China is expected to experience a second consecutive year of population decline in 2023, with demographers attributing the drop to a surge in COVID-related deaths and low birth rates influenced by economic uncertainties. Analysts estimate that the number of new births in 2023 will be below the 9.56 million recorded in 2022, highlighting long-standing issues such as gender inequality and high childcare costs that remain unaddressed.
The aftermath of strict lockdowns, a weakened economy, and continued challenges in addressing societal issues have contributed to a decline in China’s birth rate since 2016. Factors such as record-high youth unemployment, falling wages, and a property sector crisis have further dampened enthusiasm for having children, exacerbating concerns about the country’s demographic landscape.
The expected surge in COVID-related deaths, resulting from the removal of strict lockdowns in December 2022, is also anticipated to impact the population data to be released on January 17. The abrupt lifting of restrictions led to a significant increase in COVID cases, overwhelming crematoriums and contributing to suspicion over China’s data transparency.
Economic factors, in addition to gender discrimination and traditional family role expectations for women, have been identified as deterrents to childbirth. China’s rapidly ageing demographic poses a significant challenge, with the number of people aged over 60 expected to surpass 400 million by 2035. President Xi Jinping has called for the cultivation of a “new culture of marriage and childbearing” to address these demographic challenges.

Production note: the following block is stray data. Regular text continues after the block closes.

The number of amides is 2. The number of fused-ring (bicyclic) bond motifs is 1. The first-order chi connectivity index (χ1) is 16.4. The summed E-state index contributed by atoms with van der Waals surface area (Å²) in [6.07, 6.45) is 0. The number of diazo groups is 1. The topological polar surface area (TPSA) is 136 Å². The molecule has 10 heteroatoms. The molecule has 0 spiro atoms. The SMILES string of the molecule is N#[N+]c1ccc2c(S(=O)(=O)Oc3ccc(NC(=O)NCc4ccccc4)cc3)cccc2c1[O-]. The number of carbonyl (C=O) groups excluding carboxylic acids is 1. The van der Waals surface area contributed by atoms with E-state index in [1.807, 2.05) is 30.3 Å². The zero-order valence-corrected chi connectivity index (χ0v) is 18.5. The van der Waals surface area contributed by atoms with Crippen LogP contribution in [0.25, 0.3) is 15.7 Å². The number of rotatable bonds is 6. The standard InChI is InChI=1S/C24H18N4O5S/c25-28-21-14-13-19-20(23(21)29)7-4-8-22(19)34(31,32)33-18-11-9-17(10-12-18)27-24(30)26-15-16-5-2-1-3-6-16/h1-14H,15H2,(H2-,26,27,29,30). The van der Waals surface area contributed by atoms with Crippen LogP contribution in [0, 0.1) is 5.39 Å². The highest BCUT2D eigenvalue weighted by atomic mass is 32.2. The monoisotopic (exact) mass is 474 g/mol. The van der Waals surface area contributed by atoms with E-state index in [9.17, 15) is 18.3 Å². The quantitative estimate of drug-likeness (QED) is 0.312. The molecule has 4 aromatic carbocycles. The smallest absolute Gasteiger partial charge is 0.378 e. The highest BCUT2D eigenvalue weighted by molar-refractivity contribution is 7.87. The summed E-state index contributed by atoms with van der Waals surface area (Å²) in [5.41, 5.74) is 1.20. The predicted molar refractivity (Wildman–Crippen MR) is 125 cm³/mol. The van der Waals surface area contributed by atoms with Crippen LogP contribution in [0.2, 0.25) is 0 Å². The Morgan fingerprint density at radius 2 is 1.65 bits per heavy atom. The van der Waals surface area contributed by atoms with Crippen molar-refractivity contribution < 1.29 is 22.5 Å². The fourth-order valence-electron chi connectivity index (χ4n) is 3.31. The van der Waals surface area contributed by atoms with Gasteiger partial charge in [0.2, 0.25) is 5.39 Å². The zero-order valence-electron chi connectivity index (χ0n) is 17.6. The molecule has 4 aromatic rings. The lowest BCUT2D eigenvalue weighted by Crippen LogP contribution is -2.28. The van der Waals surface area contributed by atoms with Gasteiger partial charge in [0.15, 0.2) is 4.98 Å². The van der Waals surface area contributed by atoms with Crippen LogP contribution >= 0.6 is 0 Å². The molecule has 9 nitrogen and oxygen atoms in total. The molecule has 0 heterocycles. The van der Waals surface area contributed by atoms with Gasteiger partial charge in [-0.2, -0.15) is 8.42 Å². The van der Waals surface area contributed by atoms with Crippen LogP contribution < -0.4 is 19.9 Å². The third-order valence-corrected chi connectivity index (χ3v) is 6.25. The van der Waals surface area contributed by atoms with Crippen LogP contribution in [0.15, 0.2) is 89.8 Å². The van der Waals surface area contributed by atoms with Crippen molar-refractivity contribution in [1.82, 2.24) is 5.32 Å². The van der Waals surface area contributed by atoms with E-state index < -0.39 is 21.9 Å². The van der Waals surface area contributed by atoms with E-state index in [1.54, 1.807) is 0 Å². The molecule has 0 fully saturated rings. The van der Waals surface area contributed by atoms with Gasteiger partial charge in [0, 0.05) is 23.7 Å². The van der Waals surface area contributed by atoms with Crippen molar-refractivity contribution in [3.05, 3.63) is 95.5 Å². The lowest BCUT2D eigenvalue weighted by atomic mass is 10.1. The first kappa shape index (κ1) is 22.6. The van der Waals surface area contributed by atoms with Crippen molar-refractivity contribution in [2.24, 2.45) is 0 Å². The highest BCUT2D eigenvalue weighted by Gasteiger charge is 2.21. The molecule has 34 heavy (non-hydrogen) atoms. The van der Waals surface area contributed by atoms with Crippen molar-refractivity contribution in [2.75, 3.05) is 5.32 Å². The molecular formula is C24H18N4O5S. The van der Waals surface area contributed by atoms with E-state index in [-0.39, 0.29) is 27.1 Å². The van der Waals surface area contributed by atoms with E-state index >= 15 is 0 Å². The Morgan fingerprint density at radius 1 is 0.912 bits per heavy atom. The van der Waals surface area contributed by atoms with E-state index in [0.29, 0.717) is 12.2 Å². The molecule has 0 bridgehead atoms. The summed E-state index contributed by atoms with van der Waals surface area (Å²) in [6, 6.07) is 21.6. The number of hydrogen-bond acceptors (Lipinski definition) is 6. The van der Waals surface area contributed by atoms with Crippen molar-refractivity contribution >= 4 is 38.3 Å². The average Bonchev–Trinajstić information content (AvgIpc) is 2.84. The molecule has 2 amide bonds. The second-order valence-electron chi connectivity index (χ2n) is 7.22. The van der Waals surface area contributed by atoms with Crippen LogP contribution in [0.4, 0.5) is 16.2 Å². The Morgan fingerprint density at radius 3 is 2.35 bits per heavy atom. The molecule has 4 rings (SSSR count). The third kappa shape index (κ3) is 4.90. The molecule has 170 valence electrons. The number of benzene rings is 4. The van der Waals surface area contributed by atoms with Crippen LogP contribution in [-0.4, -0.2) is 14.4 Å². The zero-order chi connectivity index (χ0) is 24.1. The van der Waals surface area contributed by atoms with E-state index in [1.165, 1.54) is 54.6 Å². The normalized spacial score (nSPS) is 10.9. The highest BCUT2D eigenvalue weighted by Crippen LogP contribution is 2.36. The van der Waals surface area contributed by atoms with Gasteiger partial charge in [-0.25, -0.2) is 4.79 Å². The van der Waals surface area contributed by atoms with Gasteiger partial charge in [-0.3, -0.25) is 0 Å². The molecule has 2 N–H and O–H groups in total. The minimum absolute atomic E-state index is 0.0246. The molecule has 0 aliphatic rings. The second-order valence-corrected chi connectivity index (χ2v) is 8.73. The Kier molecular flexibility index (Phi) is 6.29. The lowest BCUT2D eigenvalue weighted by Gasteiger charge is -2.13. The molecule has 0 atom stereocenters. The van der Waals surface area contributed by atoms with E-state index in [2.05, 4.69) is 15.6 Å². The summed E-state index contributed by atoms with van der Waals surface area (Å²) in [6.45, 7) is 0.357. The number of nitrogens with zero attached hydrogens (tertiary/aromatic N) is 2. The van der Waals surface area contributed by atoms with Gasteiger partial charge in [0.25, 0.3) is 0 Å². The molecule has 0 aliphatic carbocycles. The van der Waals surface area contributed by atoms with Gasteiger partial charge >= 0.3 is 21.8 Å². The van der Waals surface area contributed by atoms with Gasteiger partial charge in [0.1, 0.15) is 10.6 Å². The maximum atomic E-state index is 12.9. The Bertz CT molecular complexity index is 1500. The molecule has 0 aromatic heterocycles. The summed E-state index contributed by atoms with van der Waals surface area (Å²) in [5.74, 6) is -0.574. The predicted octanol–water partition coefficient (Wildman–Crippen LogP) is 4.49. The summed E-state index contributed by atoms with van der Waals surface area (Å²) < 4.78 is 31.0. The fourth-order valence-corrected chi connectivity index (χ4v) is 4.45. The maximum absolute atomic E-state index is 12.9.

Local governments have introduced measures to incentivize childbirth, including tax deductions, extended maternity leave, and housing subsidies. However, demographers express skepticism about the effectiveness of these measures in reversing the long-term trend of a shrinking and ageing population.
China’s fertility rate dropped to a record low of 1.09 in 2022, and experts predict that the new birth data for 2023 may dip below 8 million, representing a historic low. The ongoing impact of the one-child policy, which was in effect from 1980 to 2015, is cited as a contributing factor to smaller generations having fewer children.
As China grapples with demographic challenges, demographers emphasize the urgent need for measures to encourage childbirth, including family subsidies, to address the country’s declining birth rates.
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